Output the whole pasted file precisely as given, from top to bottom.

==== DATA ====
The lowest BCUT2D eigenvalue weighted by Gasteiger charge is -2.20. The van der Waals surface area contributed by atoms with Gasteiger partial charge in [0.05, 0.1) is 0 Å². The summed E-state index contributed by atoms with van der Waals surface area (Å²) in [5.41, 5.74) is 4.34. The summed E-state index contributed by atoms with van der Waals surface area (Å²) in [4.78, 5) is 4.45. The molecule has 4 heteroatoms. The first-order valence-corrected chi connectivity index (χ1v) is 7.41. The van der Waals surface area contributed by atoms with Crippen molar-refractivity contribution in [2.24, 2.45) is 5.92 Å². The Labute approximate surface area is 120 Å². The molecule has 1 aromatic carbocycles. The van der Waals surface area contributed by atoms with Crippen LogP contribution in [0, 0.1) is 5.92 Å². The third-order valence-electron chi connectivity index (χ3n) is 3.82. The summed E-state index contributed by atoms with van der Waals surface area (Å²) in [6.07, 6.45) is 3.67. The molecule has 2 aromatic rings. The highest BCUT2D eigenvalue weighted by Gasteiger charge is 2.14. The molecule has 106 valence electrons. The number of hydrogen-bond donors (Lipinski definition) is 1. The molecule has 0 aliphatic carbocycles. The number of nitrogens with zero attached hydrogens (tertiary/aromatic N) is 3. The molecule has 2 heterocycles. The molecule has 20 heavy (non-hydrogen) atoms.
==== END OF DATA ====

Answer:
The lowest BCUT2D eigenvalue weighted by Gasteiger charge is -2.20. The van der Waals surface area contributed by atoms with Gasteiger partial charge in [0.05, 0.1) is 0 Å². The summed E-state index contributed by atoms with van der Waals surface area (Å²) in [5.41, 5.74) is 4.34. The summed E-state index contributed by atoms with van der Waals surface area (Å²) in [4.78, 5) is 4.45. The molecule has 4 heteroatoms. The first-order valence-corrected chi connectivity index (χ1v) is 7.41. The van der Waals surface area contributed by atoms with Crippen molar-refractivity contribution in [2.24, 2.45) is 5.92 Å². The Labute approximate surface area is 120 Å². The molecule has 1 aromatic carbocycles. The van der Waals surface area contributed by atoms with Crippen LogP contribution in [0, 0.1) is 5.92 Å². The third-order valence-electron chi connectivity index (χ3n) is 3.82. The summed E-state index contributed by atoms with van der Waals surface area (Å²) in [6.07, 6.45) is 3.67. The molecule has 2 aromatic rings. The highest BCUT2D eigenvalue weighted by Gasteiger charge is 2.14. The molecule has 106 valence electrons. The number of hydrogen-bond donors (Lipinski definition) is 1. The molecule has 0 aliphatic carbocycles. The number of nitrogens with zero attached hydrogens (tertiary/aromatic N) is 3. The molecule has 2 heterocycles. The molecule has 20 heavy (non-hydrogen) atoms.